Purple avgas isn't made anymore, and for civilian use, it was only made to order. It was 115/145 octane, where as the current low-lead (blue) is 100/130, and it had more than double the lead.

100LL is blue; I was under the impression that 100/130 was a different animal (don't know what color) and it had twice the lead that 100LL does. 115/145 is another creature entirely; wasn't that what the piston engine airliners used as well as the military? It had MUCH more lead.



The problem with making things foolproof is that fools are so doggone ingenious...Dan Keebler
User currently offlineRalgha From United States of America, joined Nov 1999, 1614 posts, RR: 6
Reply 17, posted (7 years 1 month 3 days 3 hours ago) and read 29742 times:

100/130 is green, 100LL is actually 100/130 they just dropped the rich rating from the name for simplicity in naming I think. Like I said, 115/145 was purple, isn't made any more, and was pretty much only for military and specialized civilian use.

100/130 (green) and 100LL (blue) are basically the same except 100LL has half as much lead.

There is a new purple avgas being made, which is 82 octane and unleaded. That may be what someone saw added to a car, but I don't see what the benefit of doing so would be. The old purple avgas probably would make the car explode.  bomb 



09 F9 11 02 9D 74 E3 5B D8 41 56 C5 63 56 88 C0
User currently offlineKELPkid From United States of America, joined Nov 2005, 6398 posts, RR: 3
Reply 18, posted (7 years 1 month 3 days 3 hours ago) and read 29739 times:

Quoting SEPilot (Reply 16):
I was under the impression that 100/130 was a different animal (don't know what color) and it had twice the lead that 100LL does.

Green  Smile And yes, indeed, the LL in 100LL means 1/2 the lead content of 100/130 Octane. BTW, when I last flew a plane down to Mexico (at CUU), 100/130 was alive and well, and I had the Cessna 210 that I borrowed for the trip fueled up with it.



Celebrating the birth of KELPkidJR on August 5, 2009 :-)
User currently offlineL-188 From United States of America, joined Jul 1999, 29802 posts, RR: 58
Reply 19, posted (7 years 1 month 2 days 21 hours ago) and read 29675 times:

Quoting SEPilot (Reply 16):
115/145 is another creature entirely; wasn't that what the piston engine airliners used as well as the military? It had MUCH more lead.

The purple gas he ended up with was recovered from a 1950's era underground storage tank at an airport that was used as a refueling stop on the way to Japan.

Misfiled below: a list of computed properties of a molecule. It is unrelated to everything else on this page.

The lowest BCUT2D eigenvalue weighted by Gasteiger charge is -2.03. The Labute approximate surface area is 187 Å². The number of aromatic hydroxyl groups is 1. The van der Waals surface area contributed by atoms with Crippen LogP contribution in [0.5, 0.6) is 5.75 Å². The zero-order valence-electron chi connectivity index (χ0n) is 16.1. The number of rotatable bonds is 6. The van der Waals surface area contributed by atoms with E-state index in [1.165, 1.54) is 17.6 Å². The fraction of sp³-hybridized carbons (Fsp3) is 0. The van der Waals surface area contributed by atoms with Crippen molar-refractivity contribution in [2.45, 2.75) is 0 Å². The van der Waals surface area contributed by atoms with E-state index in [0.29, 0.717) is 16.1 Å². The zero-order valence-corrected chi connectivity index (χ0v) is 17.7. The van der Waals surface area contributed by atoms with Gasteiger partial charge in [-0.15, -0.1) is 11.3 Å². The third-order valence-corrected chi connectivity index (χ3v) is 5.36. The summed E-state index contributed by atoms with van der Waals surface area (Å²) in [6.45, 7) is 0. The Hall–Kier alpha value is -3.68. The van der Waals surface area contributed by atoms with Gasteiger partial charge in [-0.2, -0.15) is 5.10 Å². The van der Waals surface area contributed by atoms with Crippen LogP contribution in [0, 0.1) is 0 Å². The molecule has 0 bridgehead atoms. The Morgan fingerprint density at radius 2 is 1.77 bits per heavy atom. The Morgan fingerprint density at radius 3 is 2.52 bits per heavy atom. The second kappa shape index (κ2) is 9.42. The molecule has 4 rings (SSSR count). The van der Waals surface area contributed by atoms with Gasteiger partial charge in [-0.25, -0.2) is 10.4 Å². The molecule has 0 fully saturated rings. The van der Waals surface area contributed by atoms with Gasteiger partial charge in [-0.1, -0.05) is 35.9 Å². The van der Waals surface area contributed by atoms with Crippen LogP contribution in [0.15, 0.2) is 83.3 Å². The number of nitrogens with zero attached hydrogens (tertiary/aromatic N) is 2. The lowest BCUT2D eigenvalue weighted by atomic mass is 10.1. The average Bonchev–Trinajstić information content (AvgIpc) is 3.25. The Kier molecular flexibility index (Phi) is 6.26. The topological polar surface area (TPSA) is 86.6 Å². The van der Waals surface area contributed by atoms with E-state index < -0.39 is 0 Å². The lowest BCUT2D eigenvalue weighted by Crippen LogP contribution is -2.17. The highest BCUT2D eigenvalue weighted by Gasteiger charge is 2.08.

OBAMA-WORST PRESIDENT EVER....Even SKOORB would be better.
User currently offlineFLY2HMO From , joined Dec 1969, posts, RR:
Reply 20, posted (7 years 1 month 2 days 21 hours ago) and read 29659 times:

Quoting KELPkid (Reply 6):
For a minute I thought you were going to tell us you pumped some of it into your "bochito"

O great, I have another myspace stalker  scared 

 Wink

I was actually tempted to do it, the Mexican bugs have no catalytic converter, and I could just unscrew the O2 sensor off. There's another sensor in the exhaust but I'm not sure what it's for.

Anyways, if it wasn't for those 2 things, I'd do it in a heartbeat.


User currently offlineN231YE From , joined Dec 1969, posts, RR:
Reply 21, posted (7 years 1 month 2 days 21 hours ago) and read 29643 times:

Quoting L-188 (Reply 19):
The purple gas he ended up with was recovered from a 1950's era underground storage tank at an airport that was used as a refueling stop on the way to Japan.

But doesn't all fuel have a limited "shelf life"?

Also, if my memory serves me right, someone here once stated that 115/145 fuel was created in small batches every so often...is this true?


User currently offlineAnalog From United States of America, joined Jul 2006, 1900 posts, RR: 1
Reply 22, posted (7 years 1 month 2 days 17 hours ago) and read 29618 times:

Quoting FLY2HMO (Reply 20):

I was actually tempted to do it, the Mexican bugs have no catalytic converter, and I could just unscrew the O2 sensor off. There's another sensor in the exhaust but I'm not sure what it's for.

Two oxygen sensors, one before the catalytic converter, one after. The second one determines if the catalytic converter is working (if not, the check engine light goes on). The converter should use oxygen, thus the second sensor should see a lower concentration than the first, which is used to determine if the engine runs rich or lean.

Oxygen sensors basically give one of two signals: too rich or too lean. Nothing in between (sort of; they have very high gain). The two signals are averaged over time to get the mixture to the correct level.

A car can run fine w/o the 2nd oxygen sensor, but the first is important to the correct functioning of the engine. (I think)